Session:Design Decisions in Architecting--Paper Preview
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A Survey of the Use and Documentation of Architecture Design Rationale
Antony Tang, Swinburne University of Technology
Muhammad Ali Babar, National ICT Australia Ltd. and University of NSW
Ian Gorton, National ICT Australia Ltd. and University of NSW
Jun Han, Swinburne University of Technology
Many claims have been made about the problems caused by not documenting design rationale. The general perception is that designers and architects usually do not fully understand the critical role of systematic use and capture of design rationale. However, there is to date little empirical evidence available on what design rationale mean to practitioners, how valuable they consider them, and how they use and document design rationale during the design process. This paper reports an empirical study that surveyed practitioners to probe their perception of the value of design rationale and how they use and document background knowledge related to their design decisions. Based on eighty-one valid responses, this study has discovered that practitioners recognize the importance of documenting design rationale and frequently use them to reason about their design choices. However, they have indicated barriers to the use and documentation of design rationale. Based on the findings, we conclude that much research is needed to develop methodology and tool support for design rationale capture and usage. Furthermore, we put forward some research questions that would benefit from further investigation into design rationale in order to support practice in industry.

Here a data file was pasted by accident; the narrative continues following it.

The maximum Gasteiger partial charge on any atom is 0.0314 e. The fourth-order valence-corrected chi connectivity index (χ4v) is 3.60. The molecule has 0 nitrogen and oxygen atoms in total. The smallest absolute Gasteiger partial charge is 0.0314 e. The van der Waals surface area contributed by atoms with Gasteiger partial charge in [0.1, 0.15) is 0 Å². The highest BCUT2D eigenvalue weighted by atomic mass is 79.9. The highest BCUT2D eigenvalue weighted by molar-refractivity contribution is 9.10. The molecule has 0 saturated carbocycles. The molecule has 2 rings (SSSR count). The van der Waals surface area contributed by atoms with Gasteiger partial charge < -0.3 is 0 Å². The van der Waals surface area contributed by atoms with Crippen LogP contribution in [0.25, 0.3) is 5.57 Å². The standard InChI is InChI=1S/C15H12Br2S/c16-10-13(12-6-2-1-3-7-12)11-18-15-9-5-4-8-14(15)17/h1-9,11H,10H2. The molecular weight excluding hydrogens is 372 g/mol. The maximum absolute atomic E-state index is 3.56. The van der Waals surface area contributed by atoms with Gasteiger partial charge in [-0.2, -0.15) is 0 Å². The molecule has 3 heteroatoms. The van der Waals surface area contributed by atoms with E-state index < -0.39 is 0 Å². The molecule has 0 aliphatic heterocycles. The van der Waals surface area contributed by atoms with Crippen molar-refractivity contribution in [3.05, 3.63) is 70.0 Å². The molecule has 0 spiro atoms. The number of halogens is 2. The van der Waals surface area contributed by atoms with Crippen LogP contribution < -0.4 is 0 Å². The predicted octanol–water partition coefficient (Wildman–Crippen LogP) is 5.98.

ACCA: An Architecture-centric Causal Analysis Method
Zhenyu Wang, University of Western Ontario
Khalid Sherdil, University of Western Ontario
Nazim H. Madhavji, University of Western Ontario
The architecture of a software system is a key asset for a software business. While there are several architecting and evaluation methods, literature and practice are devoid of architecture-centric concern-analysis (ACCA) methods analogous to causal analysis methods for software defects. A concern is any aspect of an architecture considered undesirable. This paper describes an ACCA method which uses at its core a Concern Traceability map (CT-map) that captures architectural design decisions starting from software requirements and links them to identified architectural concerns. The CT-map essentially forms a net of design decisions, sandwiched between requirements and architectural concerns. Analysis of the root causes of a concern is then conducted on the CT-map. The ACCA method is empirically validated through a case study on a sizeable architecture of a banking application.
Software Architecture as a Set of Architectural Design Decisions
Anton Jansen, University of Groningen
Jan Bosch, Nokia Research Center
Software architectures have high costs for change, are complex, and erode during evolution. We believe these problems are partially due to knowledge vaporization. Currently, almost all the knowledge and information about the design decisions the architecture is based on are implicitly embedded in the architecture, but lack a first-class representation. Consequently, knowledge about these design decisions disappears into the architecture, which leads to the aforementioned problems. In this paper, a new perspective on software architecture is presented, which views software architecture as a composition of a set of explicit design decisions. This perspective makes architectural design decisions an explicit part of a software architecture. To provide a proof of concept, a tool called Archium has been developed, which models this perspective. Hopefully, this perspective reduces knowledge vaporization, thereby alleviating some of the fundamental problems of software architecture.